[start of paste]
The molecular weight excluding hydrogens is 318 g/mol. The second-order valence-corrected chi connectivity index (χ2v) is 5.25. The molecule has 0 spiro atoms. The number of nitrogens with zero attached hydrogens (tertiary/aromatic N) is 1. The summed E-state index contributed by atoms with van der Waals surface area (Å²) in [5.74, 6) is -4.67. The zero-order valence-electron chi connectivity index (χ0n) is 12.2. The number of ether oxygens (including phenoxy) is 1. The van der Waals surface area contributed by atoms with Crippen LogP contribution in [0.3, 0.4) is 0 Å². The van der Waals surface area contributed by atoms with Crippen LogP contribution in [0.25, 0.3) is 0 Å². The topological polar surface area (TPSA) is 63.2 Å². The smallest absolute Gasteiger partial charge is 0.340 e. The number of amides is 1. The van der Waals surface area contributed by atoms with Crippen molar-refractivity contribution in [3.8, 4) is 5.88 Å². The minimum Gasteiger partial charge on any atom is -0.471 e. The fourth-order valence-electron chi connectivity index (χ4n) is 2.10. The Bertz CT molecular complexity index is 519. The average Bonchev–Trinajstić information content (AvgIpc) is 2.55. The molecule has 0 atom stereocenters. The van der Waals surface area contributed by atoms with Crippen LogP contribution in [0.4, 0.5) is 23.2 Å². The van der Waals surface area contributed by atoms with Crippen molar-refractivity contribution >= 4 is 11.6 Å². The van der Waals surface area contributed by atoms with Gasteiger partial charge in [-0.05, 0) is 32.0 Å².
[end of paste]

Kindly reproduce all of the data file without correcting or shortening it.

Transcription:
The molecular weight excluding hydrogens is 318 g/mol. The second-order valence-corrected chi connectivity index (χ2v) is 5.25. The molecule has 0 spiro atoms. The number of nitrogens with zero attached hydrogens (tertiary/aromatic N) is 1. The summed E-state index contributed by atoms with van der Waals surface area (Å²) in [5.74, 6) is -4.67. The zero-order valence-electron chi connectivity index (χ0n) is 12.2. The number of ether oxygens (including phenoxy) is 1. The van der Waals surface area contributed by atoms with Crippen LogP contribution in [0.3, 0.4) is 0 Å². The van der Waals surface area contributed by atoms with Crippen LogP contribution in [0.25, 0.3) is 0 Å². The topological polar surface area (TPSA) is 63.2 Å². The smallest absolute Gasteiger partial charge is 0.340 e. The number of amides is 1. The van der Waals surface area contributed by atoms with Crippen molar-refractivity contribution in [3.8, 4) is 5.88 Å². The minimum Gasteiger partial charge on any atom is -0.471 e. The fourth-order valence-electron chi connectivity index (χ4n) is 2.10. The Bertz CT molecular complexity index is 519. The average Bonchev–Trinajstić information content (AvgIpc) is 2.55. The molecule has 0 atom stereocenters. The van der Waals surface area contributed by atoms with Crippen LogP contribution in [0.4, 0.5) is 23.2 Å². The van der Waals surface area contributed by atoms with Crippen molar-refractivity contribution >= 4 is 11.6 Å². The van der Waals surface area contributed by atoms with Gasteiger partial charge in [-0.05, 0) is 32.0 Å².